The City and The City and the city, and

The final piece about my “Can Blue Planets Find Space for Rainbows?” project is the book outline. Expect the following 9 chapters, largely in manifesto form, then detailed papers based on each.

London’s Southbank Undercroft

1: A Tale of Two Scientists

Using responses to the broadcast of Blue Planet 2 to illustrate the way that much-needed activism in the face of existential ignores the needs of the disabled community. And using the response to the death of Stephen Hawking to show how widespread the notion is that tools which enable disabled people to flourish are things from which they should be grateful to be freed.

2: Places of Erasure

Looking in depth at particular responses to crises and the way that they erase disabled people, and the responses of the disabled community to that erasure in the media and through social media:

  • The banning of single use plastics, in particular disposable straws, ignoring the fact that no alternative is able to meet the needs of disabled users.
  • Banning packaging for pre-prepared fruit and vegetables, and the vilification in the media of such packaging, ignoring the needs of those with motor function or executive functioning needs.
  • Elimination of smartphones from public spaces by demand or by incentive, intended to encourage interaction with those around you, ignoring the needs of those who rely on such devices for precisely that interaction.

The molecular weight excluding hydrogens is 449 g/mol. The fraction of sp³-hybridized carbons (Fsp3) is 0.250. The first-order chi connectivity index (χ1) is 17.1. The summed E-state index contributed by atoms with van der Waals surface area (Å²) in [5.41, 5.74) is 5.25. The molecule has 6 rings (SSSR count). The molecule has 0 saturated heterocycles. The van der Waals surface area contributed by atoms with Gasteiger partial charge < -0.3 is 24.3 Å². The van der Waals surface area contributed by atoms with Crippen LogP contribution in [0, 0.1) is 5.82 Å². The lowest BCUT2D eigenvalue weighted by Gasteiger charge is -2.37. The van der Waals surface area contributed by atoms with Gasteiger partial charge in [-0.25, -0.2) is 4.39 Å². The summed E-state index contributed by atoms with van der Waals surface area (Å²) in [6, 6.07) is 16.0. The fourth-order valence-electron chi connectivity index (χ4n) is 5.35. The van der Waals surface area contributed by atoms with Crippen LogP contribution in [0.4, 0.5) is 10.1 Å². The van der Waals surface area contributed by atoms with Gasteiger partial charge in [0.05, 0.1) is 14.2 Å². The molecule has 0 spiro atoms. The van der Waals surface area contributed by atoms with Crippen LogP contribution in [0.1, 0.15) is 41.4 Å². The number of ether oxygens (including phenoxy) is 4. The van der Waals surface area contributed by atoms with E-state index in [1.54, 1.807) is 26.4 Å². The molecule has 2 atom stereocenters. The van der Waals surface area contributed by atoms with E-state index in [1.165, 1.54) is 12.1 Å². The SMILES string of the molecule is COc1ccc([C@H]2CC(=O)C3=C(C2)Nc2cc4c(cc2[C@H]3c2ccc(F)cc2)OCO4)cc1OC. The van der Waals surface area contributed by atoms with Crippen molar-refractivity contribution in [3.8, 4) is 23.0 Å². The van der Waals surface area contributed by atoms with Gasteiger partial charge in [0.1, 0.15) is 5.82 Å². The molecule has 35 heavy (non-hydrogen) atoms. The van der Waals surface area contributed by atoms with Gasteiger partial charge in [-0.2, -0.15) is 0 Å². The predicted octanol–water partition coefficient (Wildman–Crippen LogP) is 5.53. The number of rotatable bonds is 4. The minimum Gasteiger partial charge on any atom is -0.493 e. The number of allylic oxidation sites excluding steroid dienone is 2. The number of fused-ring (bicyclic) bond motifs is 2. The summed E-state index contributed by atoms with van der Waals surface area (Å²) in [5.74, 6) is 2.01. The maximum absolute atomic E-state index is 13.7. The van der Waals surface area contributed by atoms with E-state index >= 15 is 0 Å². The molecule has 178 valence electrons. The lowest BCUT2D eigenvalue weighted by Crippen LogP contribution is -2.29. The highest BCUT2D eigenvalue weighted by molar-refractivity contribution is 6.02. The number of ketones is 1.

• Planning of cities, especially smart cities, to encourage interaction and wellbeing and eliminate harmful emissions, and the absence of disabled people both from architects’ drawings and from consideration in the amenities provided.

3: Can’t you Just…

Much erasure of disabled people is unconscious. That is to say, architects to not set out to exclude blind people from city streets; coffee shops do not set out to exclude autistic customers; supermarkets do not set out to deny people with Parkinson’s access to fruit and vegetables. A careful examination of the responses to disability campaigners will demonstrate that the most common response to their complaints is “we hadn’t thought of that” while the most common response of the wider public is “can’t you just use/do …” This chapter will argue that unconscious ignorance can be more dangerous because it suggests the disabled are not considered as people.

4: At Home in the City of God

An examination of what is actually happening when we respond to an environmental or other existential crisis. Arguing:

  • We are attempting to answer a fundamental question about what it means to call earth our “home”, which is “How can I make earth a home for humanity and at the same time an idealised home for me?”
  • Our answers are based in part upon the notion of utopia, an idealised place in which we flourish by adopting certain behaviours that are harmonious with our environment.
  • In greater part they are based upon what Augustine would call the “City of God”. That is to say, a set of behaviours that mark people out as being “chosen” or special. Those behaviours, in this case, are good for the planet, but they mark out their performers as being special and superior.